I opened AEJEE, looked at the built-in projects, and thought about an on-the-fly lesson in classification and symbolization. With no Internet access, only those built-in AEJEE projects using just the built-in data would work, so I chose “world_hd.axl”. It uses a small data set about the countries, including pop2005. Using a quick variation of Lesson #2 from AEJEE’s built-in help file (go to the Help menu and choose “Help Contents”), I changed the countries from a single symbol to classify by population, then changed from the default style of equal interval to quantile, and then again to manual, and worked out a pleasing set of divisions. It took only a few seconds to think about this, but it would consume a full class period to walk thru the operation, discussion (both about the process and the patterns visible on the map), student exploration, and verification of learning (verify using the “world2_hd.axl” project).

The Internet is a fabulous resource, and I’m glad to see teachers use it, but the reality is that Murphy was right, the Internet is sometimes unavailable, and it’s important for teachers always to do good instruction. AEJEE allows you to focus on the fundamental issues of data analysis, problem solving, and communication that make GIS such a powerful tool.

- Charlie Fitzpatrick, ESRI Education manager

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GIS Journals and Magazines: ESRI, Part 2

In my last blog, I discussed excellent sources for GIS information-the GIS Educator, ArcSchool Reader, Higher Education News, and Higher Education Site License Administrators.  While these ESRI publications focus on educational applications, success stories, curriculum, partnerships, and other educational news, several other ESRI publications may be quite useful for educators. 

One of these publications is called ArcUser.  ArcUser magazine is an award-winning quarterly publication that helps people keep up with the rapidly growing GIS industry.  It focuses on the ESRI software user, providing practical, technical information on how GIS is used and how to use ESRI software most effectively.  One of the most useful things for educators are the frequent lessons and tutorials, which include step-by-step instructions on how to accomplish tasks such as creating 3D terrain models and how to perform address geocoding.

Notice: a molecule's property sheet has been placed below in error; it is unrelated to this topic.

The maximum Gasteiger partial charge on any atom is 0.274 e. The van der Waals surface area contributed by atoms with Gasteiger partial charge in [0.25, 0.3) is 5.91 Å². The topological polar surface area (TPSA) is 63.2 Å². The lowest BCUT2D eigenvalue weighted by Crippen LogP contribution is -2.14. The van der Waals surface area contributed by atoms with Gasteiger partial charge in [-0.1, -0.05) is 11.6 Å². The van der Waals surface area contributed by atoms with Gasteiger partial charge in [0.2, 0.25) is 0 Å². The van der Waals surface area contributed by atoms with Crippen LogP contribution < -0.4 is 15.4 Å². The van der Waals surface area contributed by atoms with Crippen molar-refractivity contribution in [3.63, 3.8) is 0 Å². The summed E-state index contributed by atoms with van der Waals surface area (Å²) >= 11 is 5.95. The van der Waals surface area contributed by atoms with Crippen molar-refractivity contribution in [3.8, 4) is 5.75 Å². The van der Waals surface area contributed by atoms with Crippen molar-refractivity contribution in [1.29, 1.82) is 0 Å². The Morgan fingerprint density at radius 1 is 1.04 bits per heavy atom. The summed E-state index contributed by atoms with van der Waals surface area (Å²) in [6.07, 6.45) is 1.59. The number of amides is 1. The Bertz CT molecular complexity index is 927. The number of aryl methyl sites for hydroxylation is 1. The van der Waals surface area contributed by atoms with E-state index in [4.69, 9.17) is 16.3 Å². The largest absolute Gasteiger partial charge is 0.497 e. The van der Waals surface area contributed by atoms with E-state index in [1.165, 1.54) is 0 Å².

ArcWatch is another useful publication for educators and the entire GIS international community.  ArcWatch may be the “best of the best” in terms of the latest news, viewpoints, and insights and as such is an excellent GIS news source.  Another excellent source is ArcNews, the ESRI GIS news magazine, published quarterly for the ESRI user community and for others interested in mapping and GIS technology.  It contains material of interest to educators, business professionals, planners, foresters, scientists, cartographers, academicians, geographers, engineers, and others who use spatial information.  ArcNews has a worldwide readership of more than 600,000.

A publication new in 2008 is part of the “Best Practices” series, this one focusing on educators, featuring tree and park inventories by 4-H clubs, environmental assessment by students at the Santa Fe Indian School, the Environmental and Spatial Technology (EAST) program, and much more, on:
http://www.esri.com/library/bestpractices/education.pdf

To subscribe to any of these publications, access http://www.esri.com/subscribe and make your selections. 

In closing, many of the articles in these ESRI publications are written by you, the GIS user community.  Therefore, as you read these publications, consider writing down your own success stories, submitting them to the journal editors, and sharing your good work with the world! 

- Joseph Kerski, ESRI Education Manager